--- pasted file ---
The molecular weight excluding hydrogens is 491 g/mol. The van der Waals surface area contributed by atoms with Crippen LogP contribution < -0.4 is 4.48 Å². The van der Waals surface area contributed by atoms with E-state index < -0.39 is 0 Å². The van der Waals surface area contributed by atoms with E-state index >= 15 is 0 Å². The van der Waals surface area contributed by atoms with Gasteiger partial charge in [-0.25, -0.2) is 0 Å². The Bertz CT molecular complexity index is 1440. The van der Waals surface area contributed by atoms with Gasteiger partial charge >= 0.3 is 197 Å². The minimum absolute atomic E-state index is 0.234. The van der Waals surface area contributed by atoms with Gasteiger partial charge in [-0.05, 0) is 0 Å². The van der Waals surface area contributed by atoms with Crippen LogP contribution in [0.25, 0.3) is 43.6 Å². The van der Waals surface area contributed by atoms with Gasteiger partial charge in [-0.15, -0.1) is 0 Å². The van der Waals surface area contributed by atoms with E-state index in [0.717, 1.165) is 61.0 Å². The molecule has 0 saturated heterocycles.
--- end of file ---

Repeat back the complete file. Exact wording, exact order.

The molecular weight excluding hydrogens is 491 g/mol. The van der Waals surface area contributed by atoms with Crippen LogP contribution < -0.4 is 4.48 Å². The van der Waals surface area contributed by atoms with E-state index < -0.39 is 0 Å². The van der Waals surface area contributed by atoms with E-state index >= 15 is 0 Å². The van der Waals surface area contributed by atoms with Gasteiger partial charge in [-0.25, -0.2) is 0 Å². The Bertz CT molecular complexity index is 1440. The van der Waals surface area contributed by atoms with Gasteiger partial charge >= 0.3 is 197 Å². The minimum absolute atomic E-state index is 0.234. The van der Waals surface area contributed by atoms with Gasteiger partial charge in [-0.05, 0) is 0 Å². The van der Waals surface area contributed by atoms with Crippen LogP contribution in [0.25, 0.3) is 43.6 Å². The van der Waals surface area contributed by atoms with Gasteiger partial charge in [-0.15, -0.1) is 0 Å². The van der Waals surface area contributed by atoms with E-state index in [0.717, 1.165) is 61.0 Å². The molecule has 0 saturated heterocycles.